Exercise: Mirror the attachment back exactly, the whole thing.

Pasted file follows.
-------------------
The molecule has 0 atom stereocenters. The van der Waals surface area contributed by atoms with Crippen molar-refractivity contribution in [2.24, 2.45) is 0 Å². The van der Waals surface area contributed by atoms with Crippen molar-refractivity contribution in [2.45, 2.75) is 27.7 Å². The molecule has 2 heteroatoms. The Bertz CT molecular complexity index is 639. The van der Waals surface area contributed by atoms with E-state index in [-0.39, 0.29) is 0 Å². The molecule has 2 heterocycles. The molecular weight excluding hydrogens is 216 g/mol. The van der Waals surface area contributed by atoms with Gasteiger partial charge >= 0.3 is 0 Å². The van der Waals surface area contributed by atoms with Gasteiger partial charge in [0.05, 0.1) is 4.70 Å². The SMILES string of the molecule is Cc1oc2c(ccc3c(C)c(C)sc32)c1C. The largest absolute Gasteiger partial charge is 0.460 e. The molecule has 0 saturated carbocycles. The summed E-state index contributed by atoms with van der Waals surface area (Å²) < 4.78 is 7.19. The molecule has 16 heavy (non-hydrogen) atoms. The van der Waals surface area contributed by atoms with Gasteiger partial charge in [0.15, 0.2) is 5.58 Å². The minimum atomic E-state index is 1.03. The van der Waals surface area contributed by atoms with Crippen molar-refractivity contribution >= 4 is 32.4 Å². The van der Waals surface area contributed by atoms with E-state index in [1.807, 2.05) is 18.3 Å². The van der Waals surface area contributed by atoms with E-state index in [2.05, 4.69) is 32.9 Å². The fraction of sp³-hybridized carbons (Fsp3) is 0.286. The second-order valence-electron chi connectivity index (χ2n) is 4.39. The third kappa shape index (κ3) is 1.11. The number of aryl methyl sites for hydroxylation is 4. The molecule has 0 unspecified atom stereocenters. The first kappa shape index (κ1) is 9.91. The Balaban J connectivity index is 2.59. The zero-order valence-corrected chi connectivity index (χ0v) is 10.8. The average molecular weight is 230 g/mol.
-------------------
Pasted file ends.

The molecule has 0 atom stereocenters. The van der Waals surface area contributed by atoms with Crippen molar-refractivity contribution in [2.24, 2.45) is 0 Å². The van der Waals surface area contributed by atoms with Crippen molar-refractivity contribution in [2.45, 2.75) is 27.7 Å². The molecule has 2 heteroatoms. The Bertz CT molecular complexity index is 639. The van der Waals surface area contributed by atoms with E-state index in [-0.39, 0.29) is 0 Å². The molecule has 2 heterocycles. The molecular weight excluding hydrogens is 216 g/mol. The van der Waals surface area contributed by atoms with Gasteiger partial charge >= 0.3 is 0 Å². The van der Waals surface area contributed by atoms with Gasteiger partial charge in [0.05, 0.1) is 4.70 Å². The SMILES string of the molecule is Cc1oc2c(ccc3c(C)c(C)sc32)c1C. The largest absolute Gasteiger partial charge is 0.460 e. The molecule has 0 saturated carbocycles. The summed E-state index contributed by atoms with van der Waals surface area (Å²) < 4.78 is 7.19. The molecule has 16 heavy (non-hydrogen) atoms. The van der Waals surface area contributed by atoms with Gasteiger partial charge in [0.15, 0.2) is 5.58 Å². The minimum atomic E-state index is 1.03. The van der Waals surface area contributed by atoms with Crippen molar-refractivity contribution >= 4 is 32.4 Å². The van der Waals surface area contributed by atoms with E-state index in [1.807, 2.05) is 18.3 Å². The van der Waals surface area contributed by atoms with E-state index in [2.05, 4.69) is 32.9 Å². The fraction of sp³-hybridized carbons (Fsp3) is 0.286. The second-order valence-electron chi connectivity index (χ2n) is 4.39. The third kappa shape index (κ3) is 1.11. The number of aryl methyl sites for hydroxylation is 4. The molecule has 0 unspecified atom stereocenters. The first kappa shape index (κ1) is 9.91. The Balaban J connectivity index is 2.59. The zero-order valence-corrected chi connectivity index (χ0v) is 10.8. The average molecular weight is 230 g/mol.